Reading time: Approximately 3 minutes
This poem, "Matisse's Two Dancers," by David Moolten, makes an impact with a gentle hand. In this way, this work succeeds for me in its ekphrasis--the lines and images are as quiet and full of a graceful beauty as the dancers described. It takes talent as a poet to create a mirroring work, to show in words what an artist has done in different medium. But more than a simple mirror, this type of poem must also stand alone for what it offers the reader. For me as an editor, Moolten's keystroke finds the pathway to both.
Matisse's Two Dancers
by David Moolten
He doesn’t sweep her off her feet
or need to. She’s light
as paper, cut from it like a doll,
and there’s only one bent leg, a bit of torso, the tail
of that yellow dress.
She’s mostly bird now, and he nothing
but silhouette. He’s lost his head
though it’s right there, floating like her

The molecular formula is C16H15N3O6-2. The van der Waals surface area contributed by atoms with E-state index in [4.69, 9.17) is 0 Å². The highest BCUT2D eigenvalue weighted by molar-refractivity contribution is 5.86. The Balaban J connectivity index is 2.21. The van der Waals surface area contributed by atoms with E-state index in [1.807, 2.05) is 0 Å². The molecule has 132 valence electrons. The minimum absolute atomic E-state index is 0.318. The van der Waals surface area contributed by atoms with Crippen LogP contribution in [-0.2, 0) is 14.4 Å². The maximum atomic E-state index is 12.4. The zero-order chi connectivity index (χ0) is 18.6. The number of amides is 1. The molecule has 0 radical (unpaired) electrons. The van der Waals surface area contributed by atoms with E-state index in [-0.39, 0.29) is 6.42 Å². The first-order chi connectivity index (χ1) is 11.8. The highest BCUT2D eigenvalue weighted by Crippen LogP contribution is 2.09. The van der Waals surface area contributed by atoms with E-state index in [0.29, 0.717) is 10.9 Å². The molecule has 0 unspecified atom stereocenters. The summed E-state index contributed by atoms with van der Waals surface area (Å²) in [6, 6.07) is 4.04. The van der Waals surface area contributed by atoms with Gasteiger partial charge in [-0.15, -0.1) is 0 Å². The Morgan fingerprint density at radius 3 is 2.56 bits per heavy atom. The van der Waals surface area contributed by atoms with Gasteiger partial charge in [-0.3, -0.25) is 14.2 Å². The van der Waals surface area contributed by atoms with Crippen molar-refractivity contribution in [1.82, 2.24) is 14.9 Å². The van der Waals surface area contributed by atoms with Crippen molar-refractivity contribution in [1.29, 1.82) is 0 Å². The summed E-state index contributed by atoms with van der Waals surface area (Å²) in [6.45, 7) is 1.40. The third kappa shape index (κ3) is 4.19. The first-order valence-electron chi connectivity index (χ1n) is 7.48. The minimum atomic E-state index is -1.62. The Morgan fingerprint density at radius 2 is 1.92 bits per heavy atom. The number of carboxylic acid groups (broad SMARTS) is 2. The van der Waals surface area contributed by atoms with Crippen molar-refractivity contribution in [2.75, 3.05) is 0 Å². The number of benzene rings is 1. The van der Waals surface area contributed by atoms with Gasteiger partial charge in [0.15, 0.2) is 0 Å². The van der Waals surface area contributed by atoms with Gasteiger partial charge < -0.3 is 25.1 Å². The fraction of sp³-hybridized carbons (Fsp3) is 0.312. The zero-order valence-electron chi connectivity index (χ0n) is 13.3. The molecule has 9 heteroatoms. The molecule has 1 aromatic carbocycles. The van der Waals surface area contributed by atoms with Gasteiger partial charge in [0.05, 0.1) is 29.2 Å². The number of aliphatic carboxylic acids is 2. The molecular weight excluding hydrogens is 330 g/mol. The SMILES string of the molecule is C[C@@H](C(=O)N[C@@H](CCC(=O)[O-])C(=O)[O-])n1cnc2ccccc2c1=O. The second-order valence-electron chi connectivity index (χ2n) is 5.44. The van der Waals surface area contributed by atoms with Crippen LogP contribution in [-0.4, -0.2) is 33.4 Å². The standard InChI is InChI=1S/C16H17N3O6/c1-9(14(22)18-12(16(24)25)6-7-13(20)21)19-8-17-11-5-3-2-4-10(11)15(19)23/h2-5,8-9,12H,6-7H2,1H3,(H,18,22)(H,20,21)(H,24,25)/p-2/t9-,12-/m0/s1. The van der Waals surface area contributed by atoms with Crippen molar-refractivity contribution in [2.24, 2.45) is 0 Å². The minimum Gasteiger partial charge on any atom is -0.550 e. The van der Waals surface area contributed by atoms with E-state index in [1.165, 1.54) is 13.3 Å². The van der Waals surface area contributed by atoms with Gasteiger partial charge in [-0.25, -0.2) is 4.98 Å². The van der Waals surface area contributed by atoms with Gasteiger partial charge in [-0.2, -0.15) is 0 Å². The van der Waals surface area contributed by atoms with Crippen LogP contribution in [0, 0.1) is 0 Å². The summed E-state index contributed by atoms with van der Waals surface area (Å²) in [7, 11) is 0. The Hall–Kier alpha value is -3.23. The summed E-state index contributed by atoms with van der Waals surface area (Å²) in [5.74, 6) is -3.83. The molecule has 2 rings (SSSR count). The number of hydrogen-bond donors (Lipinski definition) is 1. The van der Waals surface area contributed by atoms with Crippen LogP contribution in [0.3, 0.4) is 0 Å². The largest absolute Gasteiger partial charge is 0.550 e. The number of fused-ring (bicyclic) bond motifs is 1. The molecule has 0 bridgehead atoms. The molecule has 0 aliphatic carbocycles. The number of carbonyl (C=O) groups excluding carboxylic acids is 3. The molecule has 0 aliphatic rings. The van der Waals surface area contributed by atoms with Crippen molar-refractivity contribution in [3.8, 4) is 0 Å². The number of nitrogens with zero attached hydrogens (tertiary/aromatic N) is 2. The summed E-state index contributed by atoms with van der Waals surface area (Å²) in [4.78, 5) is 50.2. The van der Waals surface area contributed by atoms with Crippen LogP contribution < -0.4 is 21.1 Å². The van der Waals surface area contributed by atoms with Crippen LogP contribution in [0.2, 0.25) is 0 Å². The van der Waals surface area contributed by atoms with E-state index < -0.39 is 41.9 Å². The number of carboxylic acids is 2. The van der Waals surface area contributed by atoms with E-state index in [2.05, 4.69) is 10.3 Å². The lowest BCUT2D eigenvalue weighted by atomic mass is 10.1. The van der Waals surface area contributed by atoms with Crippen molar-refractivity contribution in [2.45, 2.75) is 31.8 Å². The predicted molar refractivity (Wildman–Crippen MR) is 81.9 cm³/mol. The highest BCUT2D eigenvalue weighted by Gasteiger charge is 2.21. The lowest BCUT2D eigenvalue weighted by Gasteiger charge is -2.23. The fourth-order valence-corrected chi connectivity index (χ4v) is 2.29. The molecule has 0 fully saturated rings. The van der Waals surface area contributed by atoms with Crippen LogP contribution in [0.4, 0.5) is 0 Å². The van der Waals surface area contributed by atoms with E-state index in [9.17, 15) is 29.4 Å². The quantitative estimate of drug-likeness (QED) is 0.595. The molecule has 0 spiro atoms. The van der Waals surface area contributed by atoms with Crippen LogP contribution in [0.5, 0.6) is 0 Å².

just above him and the gravity
of his life, the funks, the wars. You can still see
holding the blue scraps of 1937
together as if all that’s about to fall
never will and there were no difference
between her and the touching
confidence he has in this moment
of preposterous suspense, the air
he holds and beholds
with his outstretched arms, suffering merely
a flourish, one of the steps.
David had this to say about "Matisse's Two Dancers":
I’ve always given my daughter writings as presents, at first crude children’s books I illustrated, some with construction paper cut-outs, infinitely less inspired than Matisse’s. When she grew older, these became poems. Odette, like many girls, had ballet aspirations. Though quite talented, she moved on to other things. Years later, she confessed one reason was a comment I’d made regarding the difficult life ballerinas led. Memory is fuzzy, but I’d probably begun fretting about her need to dance en pointe, which implied real commitment, real costs. I meant to inform not discourage, but protecting her from pain I clumsily ended up the instrument of it. Unlike me, Odette is a gifted artist, and though she no longer dances, she will always be a dancer.
David’s most recent book, Primitive Mood (2009), won the T. S. Eliot Prize from the Truman State University Press.